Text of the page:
Department for International Development
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News Release issued by the Government News Network on 06 July 2009

Launching a new White Paper, Building our Common Future, Mr Alexander said the measures would bring help to the 50 million people worst hit by the global recession, keeping children in school, parents in jobs and the most vulnerable out of destitution.

The White Paper represents a fundamental shift in the way the UK delivers development aid, refocusing resources onto fragile countries and for the first time treating security and justice as a basic service alongside health, education, water and sanitation. Fifty per cent of new bilateral funding will be committed to fragile countries.

Key announcements in Building our Common Future include:

* A renewed commitment to 0.7 per cent of UK Gross National Income (GNI) for international development, meaning a contribution of £9bn per year by 2013;
* Measures to reduce maternal mortality rates and potentially save the lives of six million mothers and babies by 2015;
* Plans to support over eight million more children in Africa go to school;
* Doubling of funding to £1bn for African infrastructure including transport, energy and trade in the region;
* A tripling of funding to support developing countries to recover stolen assets, and new resources to Interpol, as part of a major effort to stamp out corruption;
* Increased investment in the Central Emergency Response Fund for humanitarian aid at the UN;

On fragile countries:

* Helping to ensure that security and justice are treated as a basic service – alongside health, education, water and sanitation – in the developing world with funding tripled to £120 m by 2014. This will include training police officers, setting up law courts and protecting women from violence;
* A focus on jobs in five of the most vulnerable countries - Yemen, Nepal, Nigeria, Ethiopia and Afghanistan – where 7.5 million people will benefit from jobs and economic opportunities;

On growth and trade:

* A quadrupling of funding to promote fair and ethical trade

* A new International Growth Centre to offer world class economic expertise and practical advice to poor countries;

On climate change:

* Renewed commitment to £800m to support climate adaptation, low carbon growth and protection of forests;
* The piloting of new low carbon innovation centres and a global climate change knowledge network.

Douglas Alexander said:

“We have made great strides over the past decade in tackling global poverty but there is much still to do.

“The economic downturn has had a devastating effect on the developing world, whilst millions live surrounded by conflict and violence. And we must face up to the havoc climate change could cause in the poorest countries.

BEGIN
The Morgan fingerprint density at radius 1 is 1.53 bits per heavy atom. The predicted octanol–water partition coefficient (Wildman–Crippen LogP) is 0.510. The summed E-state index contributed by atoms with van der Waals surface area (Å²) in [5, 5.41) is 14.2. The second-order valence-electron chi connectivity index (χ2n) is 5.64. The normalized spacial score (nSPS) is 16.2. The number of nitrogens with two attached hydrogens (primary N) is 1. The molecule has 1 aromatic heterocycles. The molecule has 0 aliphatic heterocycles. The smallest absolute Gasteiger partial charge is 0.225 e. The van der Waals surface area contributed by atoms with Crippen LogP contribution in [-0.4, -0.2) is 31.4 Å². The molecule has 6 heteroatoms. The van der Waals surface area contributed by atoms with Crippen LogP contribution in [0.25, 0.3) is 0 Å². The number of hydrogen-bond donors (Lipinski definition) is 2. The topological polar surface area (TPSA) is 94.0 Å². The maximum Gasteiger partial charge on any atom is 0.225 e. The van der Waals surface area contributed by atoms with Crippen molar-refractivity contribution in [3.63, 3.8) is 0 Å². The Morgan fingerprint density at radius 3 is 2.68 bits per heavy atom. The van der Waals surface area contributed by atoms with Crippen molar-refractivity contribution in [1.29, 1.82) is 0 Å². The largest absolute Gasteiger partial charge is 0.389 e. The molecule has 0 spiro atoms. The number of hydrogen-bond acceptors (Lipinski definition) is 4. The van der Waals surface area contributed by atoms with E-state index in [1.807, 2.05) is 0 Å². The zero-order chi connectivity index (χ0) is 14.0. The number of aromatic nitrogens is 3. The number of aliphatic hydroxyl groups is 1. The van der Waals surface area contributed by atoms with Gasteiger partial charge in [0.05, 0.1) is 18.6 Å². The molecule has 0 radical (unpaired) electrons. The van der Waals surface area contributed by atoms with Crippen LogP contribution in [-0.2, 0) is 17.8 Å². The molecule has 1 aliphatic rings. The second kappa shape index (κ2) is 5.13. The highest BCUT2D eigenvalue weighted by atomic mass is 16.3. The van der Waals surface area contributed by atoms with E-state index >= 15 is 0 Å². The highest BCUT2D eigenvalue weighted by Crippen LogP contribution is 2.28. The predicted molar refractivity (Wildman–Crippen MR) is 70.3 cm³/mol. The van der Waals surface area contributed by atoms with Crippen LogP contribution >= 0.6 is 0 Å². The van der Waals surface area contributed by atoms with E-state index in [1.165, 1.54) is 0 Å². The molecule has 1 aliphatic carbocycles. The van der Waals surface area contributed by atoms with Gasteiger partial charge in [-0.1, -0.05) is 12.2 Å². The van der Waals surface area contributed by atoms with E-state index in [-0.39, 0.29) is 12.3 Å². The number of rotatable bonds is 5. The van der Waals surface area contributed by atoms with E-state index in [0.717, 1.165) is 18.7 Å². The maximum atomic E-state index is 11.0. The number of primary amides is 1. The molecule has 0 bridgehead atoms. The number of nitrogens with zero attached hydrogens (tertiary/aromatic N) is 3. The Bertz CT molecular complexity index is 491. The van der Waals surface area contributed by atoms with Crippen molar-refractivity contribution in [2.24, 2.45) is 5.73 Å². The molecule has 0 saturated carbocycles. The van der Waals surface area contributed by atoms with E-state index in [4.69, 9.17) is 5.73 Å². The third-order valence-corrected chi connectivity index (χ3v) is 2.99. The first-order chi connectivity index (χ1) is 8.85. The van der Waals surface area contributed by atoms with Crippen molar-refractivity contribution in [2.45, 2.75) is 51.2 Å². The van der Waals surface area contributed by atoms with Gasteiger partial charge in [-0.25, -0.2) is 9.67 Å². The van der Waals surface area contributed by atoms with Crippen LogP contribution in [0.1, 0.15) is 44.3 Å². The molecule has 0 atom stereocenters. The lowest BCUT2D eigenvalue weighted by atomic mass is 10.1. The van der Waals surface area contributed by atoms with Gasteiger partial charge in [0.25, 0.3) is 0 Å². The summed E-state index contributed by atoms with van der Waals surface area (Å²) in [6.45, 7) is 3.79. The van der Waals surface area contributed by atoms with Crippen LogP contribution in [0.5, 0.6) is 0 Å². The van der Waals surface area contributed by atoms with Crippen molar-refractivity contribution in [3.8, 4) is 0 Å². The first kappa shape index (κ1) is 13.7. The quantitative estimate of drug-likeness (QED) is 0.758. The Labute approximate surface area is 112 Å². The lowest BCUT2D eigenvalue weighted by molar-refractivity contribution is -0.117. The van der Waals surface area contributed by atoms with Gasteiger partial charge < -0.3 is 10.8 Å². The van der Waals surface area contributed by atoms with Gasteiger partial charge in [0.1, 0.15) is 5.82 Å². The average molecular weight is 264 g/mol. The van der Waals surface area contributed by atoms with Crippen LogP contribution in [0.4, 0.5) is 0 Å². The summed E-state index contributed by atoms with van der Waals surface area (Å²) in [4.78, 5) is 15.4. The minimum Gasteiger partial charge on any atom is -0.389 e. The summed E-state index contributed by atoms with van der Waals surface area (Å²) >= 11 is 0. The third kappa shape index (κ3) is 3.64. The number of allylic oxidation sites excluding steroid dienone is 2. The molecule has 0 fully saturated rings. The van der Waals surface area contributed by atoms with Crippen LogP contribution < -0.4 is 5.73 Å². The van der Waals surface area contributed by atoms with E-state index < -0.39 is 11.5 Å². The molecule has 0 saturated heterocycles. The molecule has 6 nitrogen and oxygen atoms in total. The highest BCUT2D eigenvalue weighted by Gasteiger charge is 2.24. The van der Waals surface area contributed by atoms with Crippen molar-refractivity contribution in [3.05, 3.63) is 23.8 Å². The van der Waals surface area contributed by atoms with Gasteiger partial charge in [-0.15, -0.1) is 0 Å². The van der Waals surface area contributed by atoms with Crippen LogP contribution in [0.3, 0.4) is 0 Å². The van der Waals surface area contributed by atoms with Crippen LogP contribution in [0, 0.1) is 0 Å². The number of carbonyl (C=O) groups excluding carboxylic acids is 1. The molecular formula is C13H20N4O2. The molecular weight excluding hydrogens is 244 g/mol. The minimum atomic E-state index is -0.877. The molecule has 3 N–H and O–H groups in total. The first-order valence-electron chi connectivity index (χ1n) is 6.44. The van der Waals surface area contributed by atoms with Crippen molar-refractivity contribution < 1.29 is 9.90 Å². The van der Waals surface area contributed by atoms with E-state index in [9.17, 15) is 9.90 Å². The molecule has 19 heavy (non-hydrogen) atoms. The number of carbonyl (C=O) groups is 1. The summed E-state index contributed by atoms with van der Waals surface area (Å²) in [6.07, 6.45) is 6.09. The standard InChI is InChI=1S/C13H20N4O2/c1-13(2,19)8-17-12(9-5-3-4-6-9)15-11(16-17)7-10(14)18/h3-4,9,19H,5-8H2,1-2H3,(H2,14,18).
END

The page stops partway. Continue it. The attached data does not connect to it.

“We will take action to save lives, put children in school and give mothers access to much-needed healthcare. But we will also support economic growth and tackle climate change – for many developing countries not a future threat but a current reality.

“Poverty and fragile countries go hand in hand. We cannot make the impact we need to unless we work in the most difficult environments.

“I am determined to help create stable societies where ordinary people can learn, train, work and prosper.

“This is not just in their interests but in our own – the economic crisis has highlighted as never before the interdependence of nations, rich and poor, across the world.”

There are currently 1.4 billion people living in extreme poverty, of whom one-third live in countries affected by conflict and instability. The economic crisis will force a further 90 million people into poverty and could lead to 400,000 more children dying every year.

Douglas Alexander also set out his desire to see a “fair and equitable” deal from the Copenhagen climate change conference in December. Building our Common Future reaffirms the Government’s commitment to contribute to a $100bn fund to help developing countries tackle climate change which provides funding over and above existing aid commitments.

This is a key step on the path to Copenhagen.

Ed Miliband, the Secretary of State for Energy and Climate Change, said;

"To fight global poverty successfully we must also fight for an ambitious global climate deal at Copenhagen this December.

“The Prime Minister’s recent climate finance proposal puts the developing world at the centre of the global deal – ensuring that those poorest countries are given the help to deal with the consequences of climate change, but also help them grow in a low carbon way.”

Building our Common Future also marks the launch of a new UKaid logo which will be used during humanitarian operations to show UK citizens how development money is being spent.


Notes to Editors

Building our Common Future can be found on the DFID website at

UKaid is a new logo which will demonstrate how UK development work is improving the lives of the world's poorest people. UKaid will be used to highlight DFID's work, especially during our response to humanitarian emergencies.

DFID, the Department for International Development: leading the British government’s fight against world poverty. One in five people in the world today, over 1 billion people, live in poverty on less than one dollar a day.
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